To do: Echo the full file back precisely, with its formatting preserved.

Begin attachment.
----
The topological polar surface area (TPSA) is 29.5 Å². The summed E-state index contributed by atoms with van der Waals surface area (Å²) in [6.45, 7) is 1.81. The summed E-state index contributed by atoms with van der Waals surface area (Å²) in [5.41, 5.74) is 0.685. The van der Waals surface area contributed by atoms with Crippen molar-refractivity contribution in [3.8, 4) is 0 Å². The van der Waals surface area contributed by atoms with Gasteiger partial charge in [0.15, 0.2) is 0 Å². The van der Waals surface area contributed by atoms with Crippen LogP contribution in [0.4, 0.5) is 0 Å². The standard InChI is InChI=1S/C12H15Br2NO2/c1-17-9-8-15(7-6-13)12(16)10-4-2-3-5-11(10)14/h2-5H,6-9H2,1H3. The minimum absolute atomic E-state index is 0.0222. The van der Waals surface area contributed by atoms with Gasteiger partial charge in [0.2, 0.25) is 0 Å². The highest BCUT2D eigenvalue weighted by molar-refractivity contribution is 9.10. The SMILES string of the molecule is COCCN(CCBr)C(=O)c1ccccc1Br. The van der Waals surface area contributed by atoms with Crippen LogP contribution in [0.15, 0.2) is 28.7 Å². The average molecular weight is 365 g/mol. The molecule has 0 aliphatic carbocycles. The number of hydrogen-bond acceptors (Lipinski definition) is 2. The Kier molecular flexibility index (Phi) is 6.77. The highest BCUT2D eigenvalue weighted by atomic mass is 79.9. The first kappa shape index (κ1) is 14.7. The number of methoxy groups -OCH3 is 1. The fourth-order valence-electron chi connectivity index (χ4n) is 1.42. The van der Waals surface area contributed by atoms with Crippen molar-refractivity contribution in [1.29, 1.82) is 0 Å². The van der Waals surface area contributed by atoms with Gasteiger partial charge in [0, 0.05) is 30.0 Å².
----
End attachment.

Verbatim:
The topological polar surface area (TPSA) is 29.5 Å². The summed E-state index contributed by atoms with van der Waals surface area (Å²) in [6.45, 7) is 1.81. The summed E-state index contributed by atoms with van der Waals surface area (Å²) in [5.41, 5.74) is 0.685. The van der Waals surface area contributed by atoms with Crippen molar-refractivity contribution in [3.8, 4) is 0 Å². The van der Waals surface area contributed by atoms with Gasteiger partial charge in [0.15, 0.2) is 0 Å². The van der Waals surface area contributed by atoms with Crippen LogP contribution in [0.4, 0.5) is 0 Å². The standard InChI is InChI=1S/C12H15Br2NO2/c1-17-9-8-15(7-6-13)12(16)10-4-2-3-5-11(10)14/h2-5H,6-9H2,1H3. The minimum absolute atomic E-state index is 0.0222. The van der Waals surface area contributed by atoms with Gasteiger partial charge in [0.2, 0.25) is 0 Å². The highest BCUT2D eigenvalue weighted by molar-refractivity contribution is 9.10. The SMILES string of the molecule is COCCN(CCBr)C(=O)c1ccccc1Br. The van der Waals surface area contributed by atoms with Crippen LogP contribution in [0.15, 0.2) is 28.7 Å². The average molecular weight is 365 g/mol. The molecule has 0 aliphatic carbocycles. The number of hydrogen-bond acceptors (Lipinski definition) is 2. The Kier molecular flexibility index (Phi) is 6.77. The highest BCUT2D eigenvalue weighted by atomic mass is 79.9. The first kappa shape index (κ1) is 14.7. The number of methoxy groups -OCH3 is 1. The fourth-order valence-electron chi connectivity index (χ4n) is 1.42. The van der Waals surface area contributed by atoms with Crippen molar-refractivity contribution in [1.29, 1.82) is 0 Å². The van der Waals surface area contributed by atoms with Gasteiger partial charge in [0, 0.05) is 30.0 Å².